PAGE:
Article

Symptomatic therapy and neurorehabilitation in multiple sclerosis.

Department of Neurology and Neurorehabilitation, Rehabilitation Centre, CH-7317, Valens, Switzerland.
The Lancet Neurology (Impact Factor: 21.82). 11/2005; 4(10):643-52. DOI: 10.1016/S1474-4422(05)70193-9
Source: PubMed

ABSTRACT Multiple sclerosis (MS) is associated with a variety of symptoms and functional deficits that result in a range of progressive impairments and handicap. Symptoms that contribute to loss of independence and restrictions in social activities lead to continuing decline in quality of life. Our aim is to give an updated overview on the management of symptoms and rehabilitation measures in MS. Appropriate use of these treatment options might help to reduce long-term consequences of MS in daily life. First, we review treatment of the main symptoms of MS: fatigue, bladder and bowel disturbances, sexual dysfunction, cognitive and affective disorders, and spasticity. Even though these symptomatic therapies have benefits, their use is limited by possible side-effects. Moreover, many common disabling symptoms, such as weakness, are not amenable to drug treatment. However, neurorehabilitation has been shown to ease the burden of these symptoms by improving self-performance and independence. Second, we discuss comprehensive multidisciplinary rehabilitation and specific treatment options. Even though rehabilitation has no direct influence on disease progression, studies to date have shown that this type of intervention improves personal activities and ability to participate in social activities, thereby improving quality of life. Treatment should be adapted depending on: the individual patient's needs, demands of their surrounding environment, type and degree of disability, and treatment goals. Improvement commonly persists for several months beyond the treatment period, mostly as a result of reconditioning and adaptation and appropriate use of medical and social support at home. These findings suggest that quality of life is determined by disability and handicap more than by functional deficits and disease progression.

0 Followers
 · 
107 Views
  • [Show abstract] [Hide abstract]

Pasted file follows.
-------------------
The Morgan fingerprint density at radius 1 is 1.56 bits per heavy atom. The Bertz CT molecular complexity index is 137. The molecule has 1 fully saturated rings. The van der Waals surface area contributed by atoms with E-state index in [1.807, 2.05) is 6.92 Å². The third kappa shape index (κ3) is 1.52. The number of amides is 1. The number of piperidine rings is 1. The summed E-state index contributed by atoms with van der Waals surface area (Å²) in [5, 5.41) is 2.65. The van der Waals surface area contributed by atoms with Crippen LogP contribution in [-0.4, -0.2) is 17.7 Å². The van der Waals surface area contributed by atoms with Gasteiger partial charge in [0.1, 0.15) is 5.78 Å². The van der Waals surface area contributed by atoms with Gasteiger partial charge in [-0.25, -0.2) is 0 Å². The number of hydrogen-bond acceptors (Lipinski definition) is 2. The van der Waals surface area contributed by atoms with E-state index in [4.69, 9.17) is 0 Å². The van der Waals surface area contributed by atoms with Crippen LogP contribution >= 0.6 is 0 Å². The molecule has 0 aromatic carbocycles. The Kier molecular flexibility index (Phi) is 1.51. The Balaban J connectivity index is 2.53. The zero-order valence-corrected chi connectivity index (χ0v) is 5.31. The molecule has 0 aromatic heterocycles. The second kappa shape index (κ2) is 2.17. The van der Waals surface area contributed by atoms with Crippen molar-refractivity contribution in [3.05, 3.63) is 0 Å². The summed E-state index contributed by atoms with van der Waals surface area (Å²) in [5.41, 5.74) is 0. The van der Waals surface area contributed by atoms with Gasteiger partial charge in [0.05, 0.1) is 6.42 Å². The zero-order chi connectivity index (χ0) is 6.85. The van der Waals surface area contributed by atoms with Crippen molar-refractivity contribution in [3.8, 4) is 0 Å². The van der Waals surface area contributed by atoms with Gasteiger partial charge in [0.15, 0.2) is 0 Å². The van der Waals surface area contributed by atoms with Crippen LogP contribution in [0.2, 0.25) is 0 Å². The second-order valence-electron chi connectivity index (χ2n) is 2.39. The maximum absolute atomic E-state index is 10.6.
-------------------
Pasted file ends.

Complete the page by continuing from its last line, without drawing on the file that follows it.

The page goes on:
ABSTRACT: Multiple sclerosis (MS) often leads to different levels of severity and progression of impairment and disability and to dissimilar levels of limitation in activities and participation in different social domains, with varying impacts on quality of life (QoL) among people with MS (PwMS). Results have shown that, for PwMS, prioritizing goal setting may enhance adherence to treatment. Interdisciplinary rehabilitation may prolong the functional status level of PwMS, may result in transient improvement in the aspects of impairment features, may increase their participation in activities, and may improve their QoL, even when disease progression is not modified. Single rehabilitation packages of comprehensive care have proven beneficial, such as physiotherapy, which enhances aerobic capacity, strength, pain, mood, mobility, and QoL. Occupational therapy can help reduce the impact of impairment on QoL, especially fatigue. Neuropsychological interventions, such as learning and memory remediation, psychological intervention for depressive disorders, and acquistion of coping skills and self-management techniques help PwMS to adjust to disease and disability. Speech therapy can improve intelligibility of communication. Learning swallowing techniques can help prevent material from entering the airway. Clean intermittent self-catheterization can help prevent urinary tract infections. Power wheelchairs enhance occupational performance and energy conservation. Further vocational rehabilitation settings and research are required for more appropriate interventions due to high unemployment rates among PwMS. Comprehensive care for PwMS should include planning for future independent living and long-term care needs.
    Critical Reviews in Physical and Rehabilitation Medicine 01/2010; 22(1-4):179-139. DOI:10.1615/CritRevPhysRehabilMed.v22.i1-4.100
  • Source
    Frontiers in Neurology 03/2015; 6:36. DOI:10.3389/fneur.2015.00036
  • Source
    [Show abstract] [Hide abstract]
    ABSTRACT: The present study examined the effects of a Working Memory Training (WMT) in healthy elderly. Twenty participants comprised the final sample, eleven from the experimental group (WMT) and nine from the control group (socialization). Every subject underwent a neuropsychological evaluation pre and post-intervention. The meetings were held once a week, for three months. Results indicated that subjects in the experimental group improved cognitive functions related to concentrated attention, learning, short-term and episodic memory. Subjects in the control group also demonstrated, in a smaller number of variables, improvement in concentrated attention and episodic memory. WMT seems to have generated a transfer effect, especially to episodic memory, which is directly related to the subsystem of working memory (WM), suggesting that WMT may be useful in the context of the neuropsychology of aging.
    Psicologia Reflexão e Crítica 12/2012; 26(1):122-135. DOI:10.1590/S0102-79722013000100014 · 0.09 Impact Factor